Standing room only farming

So I’ve given my practical advice in my last blog, and I feel the need to get back on my soapbox. It’s only 13 days until my next trip to South Sudan.

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A villager surveys his crop in South Sudan.

Imagine a farm, if you will. This farm has been harvested to the point that the only thing left is stubble and a few heads of wheat. Criss crossing the farm are hundreds of farmers looking for the last kernels of wheat. They are on top of each other, getting in each other’s way. Once they realize that there is no more grain, they begin stealing from each other’s bins from what has already been harvested. This causes anger and fights among the farmers, and pretty soon there is grain spilled all over the ground.

Just over the fence is a farm with a full ripe field of grain, but in this field there is not a single farmer. The field is ready for harvest, but because there is no one there to harvest it, the grain falls to the ground and rots.

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By now, you’ve probably figured out that I’m not talking about agriculture. I’m talking about the state of missions and the state of the church. Now I don’t mean to sound hard on the church, especially one’s that take the time and the human and financial resources to send out missionaries. This is an incredibly noble thing. The problem is that the resources are being funneled over and over again to the same places. Churches send missionaries to the same saturated areas while leaving other parts of the globe almost completely untouched.  Large parts of the world, mostly in the Arab World, parts of Asia, and parts of Africa, are almost completely neglected.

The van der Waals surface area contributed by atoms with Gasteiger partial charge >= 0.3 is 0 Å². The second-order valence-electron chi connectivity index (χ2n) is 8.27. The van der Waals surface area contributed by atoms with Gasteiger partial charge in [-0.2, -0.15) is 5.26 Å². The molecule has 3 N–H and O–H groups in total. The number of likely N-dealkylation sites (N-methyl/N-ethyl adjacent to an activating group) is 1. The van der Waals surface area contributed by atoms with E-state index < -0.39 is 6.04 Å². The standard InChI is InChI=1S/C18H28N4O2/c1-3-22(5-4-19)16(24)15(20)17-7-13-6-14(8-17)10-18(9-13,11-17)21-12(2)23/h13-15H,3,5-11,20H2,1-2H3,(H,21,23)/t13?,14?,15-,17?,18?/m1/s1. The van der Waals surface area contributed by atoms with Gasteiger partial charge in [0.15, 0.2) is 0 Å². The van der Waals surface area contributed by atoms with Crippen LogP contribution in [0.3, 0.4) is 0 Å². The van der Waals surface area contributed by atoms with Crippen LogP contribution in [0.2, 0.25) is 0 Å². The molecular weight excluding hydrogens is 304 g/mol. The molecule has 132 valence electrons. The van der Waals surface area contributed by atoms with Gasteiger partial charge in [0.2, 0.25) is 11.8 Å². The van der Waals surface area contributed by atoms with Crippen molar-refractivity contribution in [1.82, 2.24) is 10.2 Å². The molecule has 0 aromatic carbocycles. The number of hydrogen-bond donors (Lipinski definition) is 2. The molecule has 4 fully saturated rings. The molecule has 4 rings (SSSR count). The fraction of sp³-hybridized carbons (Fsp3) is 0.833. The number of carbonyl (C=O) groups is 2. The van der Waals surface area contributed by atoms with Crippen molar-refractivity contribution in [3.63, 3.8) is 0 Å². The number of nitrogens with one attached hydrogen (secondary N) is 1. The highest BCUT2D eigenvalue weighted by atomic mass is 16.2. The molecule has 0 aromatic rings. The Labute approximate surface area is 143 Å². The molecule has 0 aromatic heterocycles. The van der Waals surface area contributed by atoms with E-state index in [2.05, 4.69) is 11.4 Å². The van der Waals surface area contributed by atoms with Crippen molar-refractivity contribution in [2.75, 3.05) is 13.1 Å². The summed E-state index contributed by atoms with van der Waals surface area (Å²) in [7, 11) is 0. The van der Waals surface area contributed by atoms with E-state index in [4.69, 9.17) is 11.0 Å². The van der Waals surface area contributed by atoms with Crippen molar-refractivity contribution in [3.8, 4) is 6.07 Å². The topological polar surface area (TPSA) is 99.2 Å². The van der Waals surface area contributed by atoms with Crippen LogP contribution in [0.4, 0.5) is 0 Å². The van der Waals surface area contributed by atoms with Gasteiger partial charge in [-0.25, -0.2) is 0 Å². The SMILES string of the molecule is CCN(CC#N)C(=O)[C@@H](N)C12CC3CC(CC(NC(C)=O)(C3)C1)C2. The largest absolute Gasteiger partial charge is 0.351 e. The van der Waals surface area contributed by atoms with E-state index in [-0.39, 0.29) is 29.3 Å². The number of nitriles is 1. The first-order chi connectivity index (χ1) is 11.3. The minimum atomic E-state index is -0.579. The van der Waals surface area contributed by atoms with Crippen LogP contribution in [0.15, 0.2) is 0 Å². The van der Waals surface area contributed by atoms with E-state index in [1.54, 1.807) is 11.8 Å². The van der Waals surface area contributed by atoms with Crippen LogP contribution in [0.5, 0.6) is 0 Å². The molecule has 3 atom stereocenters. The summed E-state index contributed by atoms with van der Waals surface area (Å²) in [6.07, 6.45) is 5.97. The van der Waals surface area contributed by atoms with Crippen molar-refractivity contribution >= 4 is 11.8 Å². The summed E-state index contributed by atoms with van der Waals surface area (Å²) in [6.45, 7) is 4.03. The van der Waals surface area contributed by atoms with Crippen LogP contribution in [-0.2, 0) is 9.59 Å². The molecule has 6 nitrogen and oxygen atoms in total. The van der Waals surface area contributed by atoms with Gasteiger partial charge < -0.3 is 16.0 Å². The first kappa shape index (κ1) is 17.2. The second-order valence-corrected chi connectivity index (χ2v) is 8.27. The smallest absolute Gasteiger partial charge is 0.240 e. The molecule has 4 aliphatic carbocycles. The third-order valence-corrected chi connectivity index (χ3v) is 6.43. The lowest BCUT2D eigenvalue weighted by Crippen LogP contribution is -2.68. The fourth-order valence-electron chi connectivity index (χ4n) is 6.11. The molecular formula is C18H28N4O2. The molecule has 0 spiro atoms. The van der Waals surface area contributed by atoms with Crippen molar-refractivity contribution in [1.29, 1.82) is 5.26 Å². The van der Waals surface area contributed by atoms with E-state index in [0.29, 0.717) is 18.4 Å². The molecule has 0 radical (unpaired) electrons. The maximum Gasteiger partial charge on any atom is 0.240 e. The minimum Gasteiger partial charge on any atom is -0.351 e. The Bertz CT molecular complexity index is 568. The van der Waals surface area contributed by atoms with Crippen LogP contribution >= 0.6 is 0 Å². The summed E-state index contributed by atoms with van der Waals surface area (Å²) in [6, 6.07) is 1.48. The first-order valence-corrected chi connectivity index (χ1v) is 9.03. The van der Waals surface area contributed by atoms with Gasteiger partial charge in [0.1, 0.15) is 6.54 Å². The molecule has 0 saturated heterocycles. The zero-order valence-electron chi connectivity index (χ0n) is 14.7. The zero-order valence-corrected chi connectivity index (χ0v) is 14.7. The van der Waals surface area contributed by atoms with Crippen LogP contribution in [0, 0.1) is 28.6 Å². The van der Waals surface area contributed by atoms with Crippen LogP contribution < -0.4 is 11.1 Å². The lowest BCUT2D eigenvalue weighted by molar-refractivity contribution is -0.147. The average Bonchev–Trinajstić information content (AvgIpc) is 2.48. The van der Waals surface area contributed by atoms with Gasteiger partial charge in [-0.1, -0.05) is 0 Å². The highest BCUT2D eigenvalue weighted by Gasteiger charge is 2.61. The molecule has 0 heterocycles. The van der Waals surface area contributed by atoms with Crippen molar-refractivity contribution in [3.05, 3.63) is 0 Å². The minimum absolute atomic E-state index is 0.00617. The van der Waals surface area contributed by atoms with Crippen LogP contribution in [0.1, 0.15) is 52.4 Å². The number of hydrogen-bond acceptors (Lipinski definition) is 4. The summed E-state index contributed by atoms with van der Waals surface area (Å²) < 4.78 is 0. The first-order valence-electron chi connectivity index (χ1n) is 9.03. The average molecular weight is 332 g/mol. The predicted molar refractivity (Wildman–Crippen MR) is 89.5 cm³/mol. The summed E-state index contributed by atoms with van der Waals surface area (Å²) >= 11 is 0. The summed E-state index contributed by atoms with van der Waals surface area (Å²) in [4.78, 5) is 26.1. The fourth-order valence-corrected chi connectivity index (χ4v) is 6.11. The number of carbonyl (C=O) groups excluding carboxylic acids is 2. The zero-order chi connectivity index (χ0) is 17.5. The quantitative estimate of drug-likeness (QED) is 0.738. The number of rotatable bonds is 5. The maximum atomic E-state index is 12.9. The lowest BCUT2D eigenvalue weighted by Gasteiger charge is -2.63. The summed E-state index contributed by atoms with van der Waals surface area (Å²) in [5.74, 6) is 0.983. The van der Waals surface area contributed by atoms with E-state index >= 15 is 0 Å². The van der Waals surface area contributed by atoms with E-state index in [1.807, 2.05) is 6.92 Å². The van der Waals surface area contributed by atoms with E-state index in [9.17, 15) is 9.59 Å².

Jesus final words to his disciples were this; “All authority in heaven on earth has been given to me. Go therefore and make disciples of all nations, baptizing them in the name of the Father and the Son and the Holy Spirit, teaching them to observe all that I have commanded you. And behold, I am with you, even to the end of the age.”  So if we are called to go to the end of the earth, why do we keep ignoring such huge parts of it?  And if Jesus says he will be with us, then why are we afraid to go to the hard places?

When we go to places that are already saturated with the gospel, we lose the ability to bring the good news. If people have already heard it over and over again, what message do we bring?  Do we bring a message of how we’re different from that other group of Christians over there?  There is only one foundation, and that is Christ. If the foundation is already there, then why do we keep changing around the furniture in the building?  It’s time to get back to the basics. As the book of James puts it, “True religion is this. To look after widows and orphans in their distress, and to keep oneself from being polluted by the world.”  Let’s show the neglected parts of the world the Spirit that drives us, and share the gift that we’ve been given.

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Farming the traditional way in South Sudan, with a stick to turn up the earth.
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